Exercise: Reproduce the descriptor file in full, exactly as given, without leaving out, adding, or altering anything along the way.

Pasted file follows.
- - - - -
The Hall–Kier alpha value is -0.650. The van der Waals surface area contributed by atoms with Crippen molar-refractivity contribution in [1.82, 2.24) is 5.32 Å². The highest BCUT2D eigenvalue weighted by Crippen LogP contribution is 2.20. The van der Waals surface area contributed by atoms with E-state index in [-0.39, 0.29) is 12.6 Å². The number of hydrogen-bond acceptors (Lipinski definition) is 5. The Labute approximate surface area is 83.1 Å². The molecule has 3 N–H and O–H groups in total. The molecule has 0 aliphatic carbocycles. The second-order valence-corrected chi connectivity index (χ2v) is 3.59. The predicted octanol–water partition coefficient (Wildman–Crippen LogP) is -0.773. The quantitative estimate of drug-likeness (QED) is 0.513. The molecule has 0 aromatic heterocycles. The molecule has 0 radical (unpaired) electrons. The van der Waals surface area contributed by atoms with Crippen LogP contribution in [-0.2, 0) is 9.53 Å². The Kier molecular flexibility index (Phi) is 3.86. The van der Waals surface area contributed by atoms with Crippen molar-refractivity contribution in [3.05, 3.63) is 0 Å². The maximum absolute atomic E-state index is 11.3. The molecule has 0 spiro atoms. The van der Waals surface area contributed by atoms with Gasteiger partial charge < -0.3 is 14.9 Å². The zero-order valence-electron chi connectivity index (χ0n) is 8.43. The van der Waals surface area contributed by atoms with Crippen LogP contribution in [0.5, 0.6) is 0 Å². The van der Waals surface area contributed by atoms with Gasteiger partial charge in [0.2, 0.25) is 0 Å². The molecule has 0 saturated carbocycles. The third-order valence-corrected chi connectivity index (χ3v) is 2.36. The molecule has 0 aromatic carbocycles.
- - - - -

The Hall–Kier alpha value is -0.650. The van der Waals surface area contributed by atoms with Crippen molar-refractivity contribution in [1.82, 2.24) is 5.32 Å². The highest BCUT2D eigenvalue weighted by Crippen LogP contribution is 2.20. The van der Waals surface area contributed by atoms with E-state index in [-0.39, 0.29) is 12.6 Å². The number of hydrogen-bond acceptors (Lipinski definition) is 5. The Labute approximate surface area is 83.1 Å². The molecule has 3 N–H and O–H groups in total. The molecule has 0 aliphatic carbocycles. The second-order valence-corrected chi connectivity index (χ2v) is 3.59. The predicted octanol–water partition coefficient (Wildman–Crippen LogP) is -0.773. The quantitative estimate of drug-likeness (QED) is 0.513. The molecule has 0 aromatic heterocycles. The molecule has 0 radical (unpaired) electrons. The van der Waals surface area contributed by atoms with Crippen LogP contribution in [-0.2, 0) is 9.53 Å². The Kier molecular flexibility index (Phi) is 3.86. The van der Waals surface area contributed by atoms with Crippen molar-refractivity contribution in [3.05, 3.63) is 0 Å². The maximum absolute atomic E-state index is 11.3. The molecule has 0 spiro atoms. The van der Waals surface area contributed by atoms with Gasteiger partial charge < -0.3 is 14.9 Å². The zero-order valence-electron chi connectivity index (χ0n) is 8.43. The van der Waals surface area contributed by atoms with Crippen LogP contribution in [0.5, 0.6) is 0 Å². The van der Waals surface area contributed by atoms with Gasteiger partial charge in [0.2, 0.25) is 0 Å². The molecule has 0 saturated carbocycles. The third-order valence-corrected chi connectivity index (χ3v) is 2.36. The molecule has 0 aromatic carbocycles.